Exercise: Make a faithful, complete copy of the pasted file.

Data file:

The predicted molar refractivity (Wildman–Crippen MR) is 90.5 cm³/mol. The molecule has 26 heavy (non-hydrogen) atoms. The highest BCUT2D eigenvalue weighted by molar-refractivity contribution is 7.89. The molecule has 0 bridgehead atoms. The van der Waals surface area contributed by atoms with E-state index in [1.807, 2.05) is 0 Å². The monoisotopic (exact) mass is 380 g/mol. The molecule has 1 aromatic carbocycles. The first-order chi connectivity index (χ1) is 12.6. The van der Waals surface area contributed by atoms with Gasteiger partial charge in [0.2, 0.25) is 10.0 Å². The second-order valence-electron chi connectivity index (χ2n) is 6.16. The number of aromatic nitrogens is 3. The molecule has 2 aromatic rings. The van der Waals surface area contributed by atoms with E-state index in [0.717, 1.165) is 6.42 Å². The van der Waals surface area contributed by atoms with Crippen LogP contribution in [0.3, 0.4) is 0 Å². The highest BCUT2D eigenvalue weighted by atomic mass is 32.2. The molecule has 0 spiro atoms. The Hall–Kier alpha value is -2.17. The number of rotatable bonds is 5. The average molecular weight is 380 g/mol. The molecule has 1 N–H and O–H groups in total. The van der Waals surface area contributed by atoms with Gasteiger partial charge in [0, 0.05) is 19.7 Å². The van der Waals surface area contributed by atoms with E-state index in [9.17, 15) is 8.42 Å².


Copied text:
The predicted molar refractivity (Wildman–Crippen MR) is 90.5 cm³/mol. The molecule has 26 heavy (non-hydrogen) atoms. The highest BCUT2D eigenvalue weighted by molar-refractivity contribution is 7.89. The molecule has 0 bridgehead atoms. The van der Waals surface area contributed by atoms with E-state index in [1.807, 2.05) is 0 Å². The monoisotopic (exact) mass is 380 g/mol. The molecule has 1 aromatic carbocycles. The first-order chi connectivity index (χ1) is 12.6. The van der Waals surface area contributed by atoms with Gasteiger partial charge in [0.2, 0.25) is 10.0 Å². The second-order valence-electron chi connectivity index (χ2n) is 6.16. The number of aromatic nitrogens is 3. The molecule has 2 aromatic rings. The van der Waals surface area contributed by atoms with E-state index in [0.717, 1.165) is 6.42 Å². The van der Waals surface area contributed by atoms with Crippen LogP contribution in [0.3, 0.4) is 0 Å². The highest BCUT2D eigenvalue weighted by atomic mass is 32.2. The molecule has 0 spiro atoms. The Hall–Kier alpha value is -2.17. The number of rotatable bonds is 5. The average molecular weight is 380 g/mol. The molecule has 1 N–H and O–H groups in total. The van der Waals surface area contributed by atoms with Gasteiger partial charge in [0, 0.05) is 19.7 Å². The van der Waals surface area contributed by atoms with E-state index in [9.17, 15) is 8.42 Å².